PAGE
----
Traditionally, the number of individuals responsible for designing and negotiating digital services was restricted to the few managers and senior people (on both sides of the datum) whose role this was. Viewed through the lens of the new philosophy, innovation can now emerge from anywhere; from junior level designers, actuarial experts and finance staff as well as from the managers. Perhaps most importantly for the intended audience of this piece, trichromy encourages business employees to freely collaborate with the (now) autonomous technologists — that is, the people who have the expertise to turn the innovative digital dreams of the business users into reality.

The outcomes described above have been referred to elsewhere as innovation from below. This phrase recently appeared in an article in CIO magazine (Qualtrough, 2016) in which the chief technology officer of the Royal Opera House in London opined:

“‘One thing I'm thinking quite a lot about is how we create the right opportunities for innovation in the rest of the organisation,’ he says. ‘That can sometimes be labelled Shadow IT, although in my view that’s probably an unhelpful label since we can all be creative technologists.’
‘The role of a centralised service is yes, to think about things and how they move to the core of the business, how they become operationalised, how they can be made more efficient, and how they can be secured.’
‘But actually the real innovation is going to come from the lighting designers, the sound and video designers, people trying to solve problems — it’s about enabling those people around the organisation. Putting the right tools in their hands and giving them the right advice to be pioneers in the right field with technology.’”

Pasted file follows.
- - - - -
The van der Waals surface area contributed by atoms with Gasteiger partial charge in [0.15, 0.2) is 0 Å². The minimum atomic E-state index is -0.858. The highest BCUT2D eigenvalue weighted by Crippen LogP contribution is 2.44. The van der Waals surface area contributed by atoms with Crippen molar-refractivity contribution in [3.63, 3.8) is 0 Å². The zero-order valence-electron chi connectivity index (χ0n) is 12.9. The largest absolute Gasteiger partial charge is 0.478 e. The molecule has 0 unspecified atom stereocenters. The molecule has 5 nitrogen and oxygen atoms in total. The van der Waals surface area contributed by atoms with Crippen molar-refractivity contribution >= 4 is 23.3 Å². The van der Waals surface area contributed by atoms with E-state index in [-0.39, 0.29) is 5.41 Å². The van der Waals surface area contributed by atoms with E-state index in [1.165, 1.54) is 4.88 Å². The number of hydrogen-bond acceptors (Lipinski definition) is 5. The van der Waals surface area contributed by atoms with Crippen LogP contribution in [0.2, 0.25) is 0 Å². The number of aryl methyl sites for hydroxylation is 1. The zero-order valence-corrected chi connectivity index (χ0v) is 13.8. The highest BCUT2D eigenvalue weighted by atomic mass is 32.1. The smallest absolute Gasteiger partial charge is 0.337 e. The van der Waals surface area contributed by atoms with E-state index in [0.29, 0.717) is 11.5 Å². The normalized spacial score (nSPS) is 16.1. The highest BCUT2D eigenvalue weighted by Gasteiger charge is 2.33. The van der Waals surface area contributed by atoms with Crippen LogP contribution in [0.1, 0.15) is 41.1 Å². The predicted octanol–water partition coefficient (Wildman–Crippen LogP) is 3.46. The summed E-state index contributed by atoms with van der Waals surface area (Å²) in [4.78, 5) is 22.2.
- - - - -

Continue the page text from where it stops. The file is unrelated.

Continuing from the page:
Whether or not the CTO in question, Joe McFadden, had been exposed to trichromatic ideas is unclear. However, his vision is identical to that of the advocates of this approach. Mr McFadden appears to have recognised that in order for a business to reach its innovative potential, it needs to release the intelligence of all its staff; or as it was put by Albert Cherns as far back as 1976, to allow problems to solved by those closest to the issue. Trichromy then, offers an approach via which those concerned with the organisational elements of digital transformation can move beyond the mere platitudes of thought leaders. It describes a philosophy, principles and the necessary action which may turn facile prescription into valuable reality.

The discussion above is an attempt to unpick some of the complex organisational elements necessary to realise the noble aspirations of the digital revolution. It is increasingly being recognised that in addition to new applications, new infrastructure and development methodologies, organisational change of this nature is also required. In fairness to the technological guidance currently on offer, many do acknowledge the importance of what they refer to as ‘culture change’. However, it is difficult to ignore the fact that the primary aim of these methodologies is effective application development, whereas the singular goal of trichromy is the changing of the organisational mindset. In many ways trichromy could be argued to be a supporting layer beneath any of these methodologies.